Marguerite M. Farley was chairperson and assistant professor of Communication at Villanova University from 1986-1996. Dr. Farley held an Ed.D. in educational media, a master's degree in educational administration from Temple University and a bachelor's degree in English from Chestnut Hill College. An active member of the Villanova community, Dr. Farley was a member of the board of trustees from 1978 to 1985; member of the Executive Committee and chair of the Development and Public Relations Committee. Prior to coming to Villanova, Dr. Farley, a certified secondary school principal and secondary social studies teacher, worked for the School District of Philadelphia from 1952-1982 in a number of different capacities. Most significantly she served as Executive Director of Communications Media from 1978-1982 and Director of Radio-Television Education. Additionally, Dr. Farley was a former board member of the Philadelphia Branch of the American Association of University Women, former president of American Women in Radio and Television, a former member of the board of Citizens Action for Better Television and a former member of the Mayor's Cable Advisory commission. Dr. Marguerite Farley will be best remembered as a beloved teacher of Communication, a compassionate administrator and wise leader.
Fr. Gallen was born on August 11, 1929 in Eastport, Maine. During his tenure at Villanova University he served in many capacities, including serving as Vice President of Academic Affairs, 1981-1994; Acting Dean of Arts and Sciences for two years; Director of the Summer School Sessions, 1972-1976; Associate Professor and recipient of the Lindback Award for excellence in teaching, 1972; and Assistant Professor, 1966-1972. He also served on the Board of Trustees of Biscayne College (Currently St. Thomas University, Miami) and of Merrimack College, North Andover, Massachusetts. An Augustian, Fr. Gallen entered the Augustinian Order in 1957 and was ordained to the priesthood at the National Shrine of the Immaculate Conception in 1963. Following several years of study, he obtained a doctorate in Biology from the Catholic University of America in 1966. Father was a scholar in Biology on the question of interferon.
As an administrator, Fr. Gallen improved and strengthened the academic requirements at Villanova University. He was best known for his teaching qualities. He had the ability to make the most complex issue seem simple.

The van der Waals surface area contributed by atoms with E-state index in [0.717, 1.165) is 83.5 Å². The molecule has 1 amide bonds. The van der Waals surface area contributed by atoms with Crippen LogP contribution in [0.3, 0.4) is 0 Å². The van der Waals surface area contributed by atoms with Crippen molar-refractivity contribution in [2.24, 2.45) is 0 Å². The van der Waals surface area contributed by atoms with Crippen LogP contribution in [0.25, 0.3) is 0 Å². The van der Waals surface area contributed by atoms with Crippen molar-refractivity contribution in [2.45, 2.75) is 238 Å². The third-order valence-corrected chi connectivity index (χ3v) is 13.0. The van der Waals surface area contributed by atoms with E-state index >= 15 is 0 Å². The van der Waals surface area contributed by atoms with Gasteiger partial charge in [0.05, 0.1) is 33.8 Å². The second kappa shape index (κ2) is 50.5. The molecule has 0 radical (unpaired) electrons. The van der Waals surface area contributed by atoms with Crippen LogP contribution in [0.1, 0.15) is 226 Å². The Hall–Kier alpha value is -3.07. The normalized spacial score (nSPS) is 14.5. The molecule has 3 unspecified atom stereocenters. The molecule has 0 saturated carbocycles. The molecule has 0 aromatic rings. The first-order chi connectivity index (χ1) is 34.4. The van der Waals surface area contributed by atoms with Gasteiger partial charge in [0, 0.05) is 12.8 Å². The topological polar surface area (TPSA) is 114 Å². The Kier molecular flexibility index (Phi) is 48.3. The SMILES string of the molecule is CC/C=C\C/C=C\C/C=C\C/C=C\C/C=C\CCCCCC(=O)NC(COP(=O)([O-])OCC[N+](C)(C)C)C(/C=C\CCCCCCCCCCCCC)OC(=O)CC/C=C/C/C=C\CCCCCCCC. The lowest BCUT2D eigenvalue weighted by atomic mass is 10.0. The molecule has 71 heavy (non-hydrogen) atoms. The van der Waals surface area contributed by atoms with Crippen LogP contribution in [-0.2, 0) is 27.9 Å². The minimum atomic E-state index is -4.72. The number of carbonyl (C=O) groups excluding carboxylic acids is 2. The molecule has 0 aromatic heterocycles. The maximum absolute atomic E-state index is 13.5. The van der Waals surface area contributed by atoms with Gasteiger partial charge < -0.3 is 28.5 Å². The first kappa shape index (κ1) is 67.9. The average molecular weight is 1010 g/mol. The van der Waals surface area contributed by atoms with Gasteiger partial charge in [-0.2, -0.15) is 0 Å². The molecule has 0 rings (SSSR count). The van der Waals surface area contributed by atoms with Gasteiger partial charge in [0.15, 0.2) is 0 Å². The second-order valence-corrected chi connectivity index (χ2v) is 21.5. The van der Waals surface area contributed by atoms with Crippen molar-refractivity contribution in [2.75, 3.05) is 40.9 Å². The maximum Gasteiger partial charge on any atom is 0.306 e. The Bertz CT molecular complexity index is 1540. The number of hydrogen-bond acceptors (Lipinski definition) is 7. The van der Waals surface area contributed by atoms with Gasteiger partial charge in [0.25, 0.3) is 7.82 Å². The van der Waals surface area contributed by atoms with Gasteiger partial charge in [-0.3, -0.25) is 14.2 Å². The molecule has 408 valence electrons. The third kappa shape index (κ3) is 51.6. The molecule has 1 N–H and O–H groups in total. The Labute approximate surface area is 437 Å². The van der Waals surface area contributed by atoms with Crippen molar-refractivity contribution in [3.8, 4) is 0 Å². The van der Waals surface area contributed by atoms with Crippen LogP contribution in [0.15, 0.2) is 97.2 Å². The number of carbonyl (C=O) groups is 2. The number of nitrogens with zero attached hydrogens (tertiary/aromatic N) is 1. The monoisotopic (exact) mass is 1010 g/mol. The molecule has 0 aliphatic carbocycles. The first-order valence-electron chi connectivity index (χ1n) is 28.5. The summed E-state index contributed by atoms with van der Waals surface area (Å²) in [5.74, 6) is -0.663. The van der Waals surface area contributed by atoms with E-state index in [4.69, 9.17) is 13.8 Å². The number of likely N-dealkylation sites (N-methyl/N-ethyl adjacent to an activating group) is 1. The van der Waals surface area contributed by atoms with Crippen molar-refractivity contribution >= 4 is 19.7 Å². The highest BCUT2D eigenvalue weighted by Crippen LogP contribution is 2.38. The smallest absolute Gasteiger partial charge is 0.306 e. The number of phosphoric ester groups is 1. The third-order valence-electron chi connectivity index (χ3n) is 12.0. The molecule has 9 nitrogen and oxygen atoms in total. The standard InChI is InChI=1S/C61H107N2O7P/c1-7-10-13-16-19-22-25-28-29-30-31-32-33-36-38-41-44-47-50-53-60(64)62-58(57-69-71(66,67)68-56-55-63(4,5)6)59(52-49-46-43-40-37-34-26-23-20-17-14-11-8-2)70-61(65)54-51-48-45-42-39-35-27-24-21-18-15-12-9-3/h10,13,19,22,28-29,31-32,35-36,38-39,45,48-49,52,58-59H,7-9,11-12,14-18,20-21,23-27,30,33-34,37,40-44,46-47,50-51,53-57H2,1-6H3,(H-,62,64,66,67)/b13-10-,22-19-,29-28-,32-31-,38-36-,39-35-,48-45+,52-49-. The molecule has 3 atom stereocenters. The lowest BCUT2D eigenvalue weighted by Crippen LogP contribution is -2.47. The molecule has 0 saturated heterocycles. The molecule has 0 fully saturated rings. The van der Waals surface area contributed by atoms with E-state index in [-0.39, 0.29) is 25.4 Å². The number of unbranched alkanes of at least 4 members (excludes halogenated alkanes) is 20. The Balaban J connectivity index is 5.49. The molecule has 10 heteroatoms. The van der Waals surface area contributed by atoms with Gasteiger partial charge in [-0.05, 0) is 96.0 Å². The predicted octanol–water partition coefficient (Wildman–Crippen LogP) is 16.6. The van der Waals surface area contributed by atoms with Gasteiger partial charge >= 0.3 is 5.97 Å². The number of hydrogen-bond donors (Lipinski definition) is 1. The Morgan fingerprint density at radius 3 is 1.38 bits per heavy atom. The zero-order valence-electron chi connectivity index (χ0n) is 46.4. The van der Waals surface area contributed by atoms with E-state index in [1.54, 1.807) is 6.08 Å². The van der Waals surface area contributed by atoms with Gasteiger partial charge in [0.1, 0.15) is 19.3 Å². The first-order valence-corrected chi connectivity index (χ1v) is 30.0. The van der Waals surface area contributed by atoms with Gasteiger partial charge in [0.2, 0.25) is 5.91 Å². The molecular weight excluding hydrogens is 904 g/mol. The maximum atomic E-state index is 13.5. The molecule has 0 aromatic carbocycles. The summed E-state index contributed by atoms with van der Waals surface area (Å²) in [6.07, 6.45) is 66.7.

Born December 26,1933 to Owen Jackson and Alice McDonnell, Fr. Jackson was the co-founder of the Center for Peace & at Villanova University, while also serving in the Office for Campus Ministry. He was well known and respected for his work, for he touched the lives of many students, faculty and administrators. A committed and passionate leader, he served as a voice for contemporary social issues on the local, national and international levels.
In addition to his ministry at Villanova University, Fr. Jackson's journey of service included being a high school teacher and college professor; pastor of St. Rita's parish, Philadelphia, 1979-1981; preaching on the Augustinian Mission Band; Campus Minister at Merrimack College, North Andover, Massachusetts.
Following an enlistment in the United States Marine Corps., Fr. Jackson entered the Augustinian Order in 1956. He later earned a Bachelor's degree from Villanova University, 1961, and pursued theological studies at Augustinian College, Washington, D.C., graduating in 1965. He was ordained to the priesthood by Cardinal Francis Spellman on January 30, 1965, at St. Nicholas of Tolentine Church, Bronx, NY.
Saint Clare of the Cross of Montefalco was born in 1268 in Montefalco, Italy. She was the first Abbess to direct the Montefalco Monastery and its nuns, which was governed by the Rule of Saint Augustine.
St. Clare loved the poor, the ill and those who were persecuted. To all those who knocked at the monastery portal, she gave whatever she could. Her heart was so forgiving that she even helped those who had spoken evil of her and who wished evil upon her.
In a talk with Christ when she was twenty six years old, she asks: "Where are you going, Lord?" Christ answered, "I've been searching the whole world over for a strong place to plant my cross in. But I have found none." Later he tells her, "Clare, I have finally found a place for my cross: I shall place it in your heart." Following her death, her heart was examined by learned persons and lay folks. Just as she had said, the marks of the passion were upon it: the cross and the instruments of Christ's passion.